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Last updated: Monday, 13 December, 2004 22:55

Grolsch Passage keeps on going

By Mathias Willerup  20 November 2004
Cavers: Martin, Mathias, Tom
Time: 8h34m
Digging time: 3-4h
Trays removed: 22
Progress: 2m
Prospects: dig is quite muddy (on the surface) and still going for it
Length of Grolsch: 27m
Natural height of Grolsch: 9 inches

I had come over to Bristol for the weekend with the excellent Easyjet connection from Copenhagen. Wife and newborn kid deposited at friends in Bristol, I was ready for caving when Martin picked me up at 6am Saturday morning. We picked Tom up in Newport and we picked up the key for White Walls at Arthur Millet's place and was ready for caving at about 8am. Perfect execution.

The walk to Aggy was quite different from the trip earlier this year. It was snowing, and we were above the clouds in the lower valley, which was excellent. Reminded me of the mad wintertrips in the Vercors a couple of years ago.

I think we got into the cave around 9am and went at a fairly sturdy pace stopping only at 2nd inlet for some water. I was absolutely fine and actually quite enjoying the mile long Southern Streamway but I was quite knackered and overheating (had way to much clothes on) in Priory Road. The final squeezes felt harder than they should be, but we made it - in 2 hours exactly - to Severn Beach: a new record time. I was quite pleased.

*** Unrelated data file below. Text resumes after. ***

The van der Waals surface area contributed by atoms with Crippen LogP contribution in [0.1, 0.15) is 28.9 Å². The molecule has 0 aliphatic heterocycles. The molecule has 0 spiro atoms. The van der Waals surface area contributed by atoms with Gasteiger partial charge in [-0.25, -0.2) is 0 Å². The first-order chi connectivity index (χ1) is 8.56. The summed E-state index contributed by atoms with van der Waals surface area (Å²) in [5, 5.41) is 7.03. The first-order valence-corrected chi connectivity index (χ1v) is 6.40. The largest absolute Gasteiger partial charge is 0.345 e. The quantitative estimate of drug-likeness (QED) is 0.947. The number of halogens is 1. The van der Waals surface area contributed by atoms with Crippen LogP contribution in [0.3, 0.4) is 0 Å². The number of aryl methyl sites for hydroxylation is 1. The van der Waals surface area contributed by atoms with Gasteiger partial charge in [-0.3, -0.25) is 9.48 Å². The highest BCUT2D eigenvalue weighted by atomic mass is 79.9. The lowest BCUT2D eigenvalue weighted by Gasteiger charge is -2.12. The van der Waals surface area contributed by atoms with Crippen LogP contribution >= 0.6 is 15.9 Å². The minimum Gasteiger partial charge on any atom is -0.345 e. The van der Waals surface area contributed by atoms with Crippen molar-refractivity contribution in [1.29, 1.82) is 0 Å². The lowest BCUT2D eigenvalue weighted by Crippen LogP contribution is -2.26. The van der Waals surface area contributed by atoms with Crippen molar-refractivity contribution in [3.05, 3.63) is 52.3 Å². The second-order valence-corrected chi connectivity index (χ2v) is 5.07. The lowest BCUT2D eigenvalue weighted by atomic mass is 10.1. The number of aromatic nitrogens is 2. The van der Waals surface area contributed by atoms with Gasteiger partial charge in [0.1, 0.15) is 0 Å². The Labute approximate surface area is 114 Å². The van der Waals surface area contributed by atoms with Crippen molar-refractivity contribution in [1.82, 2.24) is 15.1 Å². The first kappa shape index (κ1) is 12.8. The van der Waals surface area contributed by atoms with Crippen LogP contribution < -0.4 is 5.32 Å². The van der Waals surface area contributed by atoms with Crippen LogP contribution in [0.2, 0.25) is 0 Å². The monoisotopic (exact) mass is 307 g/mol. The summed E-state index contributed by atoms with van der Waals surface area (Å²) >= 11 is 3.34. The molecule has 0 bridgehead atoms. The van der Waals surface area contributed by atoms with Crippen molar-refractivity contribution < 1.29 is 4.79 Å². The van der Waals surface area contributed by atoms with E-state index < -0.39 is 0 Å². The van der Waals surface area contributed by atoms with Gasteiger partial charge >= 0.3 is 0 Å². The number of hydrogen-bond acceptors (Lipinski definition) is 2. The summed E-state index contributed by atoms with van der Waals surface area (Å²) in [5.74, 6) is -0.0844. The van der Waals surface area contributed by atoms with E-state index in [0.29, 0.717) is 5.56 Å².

We had a bite to eat, and Martin briefed us about todays operation, and we placed Tom at the digface, me in the middle and Martin at the superburly back - doing three peoples work! I was really pleased to be down Grolsch after such a long time and I was really really impressed about the state of the dig - roomy, comfortable and well, really pleasant. I remember the last trip I'd been on the air hadn't been that good and being at the digface felt a bit dangerous and not pleasant at all - this time it was the best place to be!

Tom was digging at a fine pace and after a few adjustments to the chain we had a good steady pace going - thanks to Martin who must have been crawlrunning up and down half of the dig while the middle position that I was in was really quite pleasant.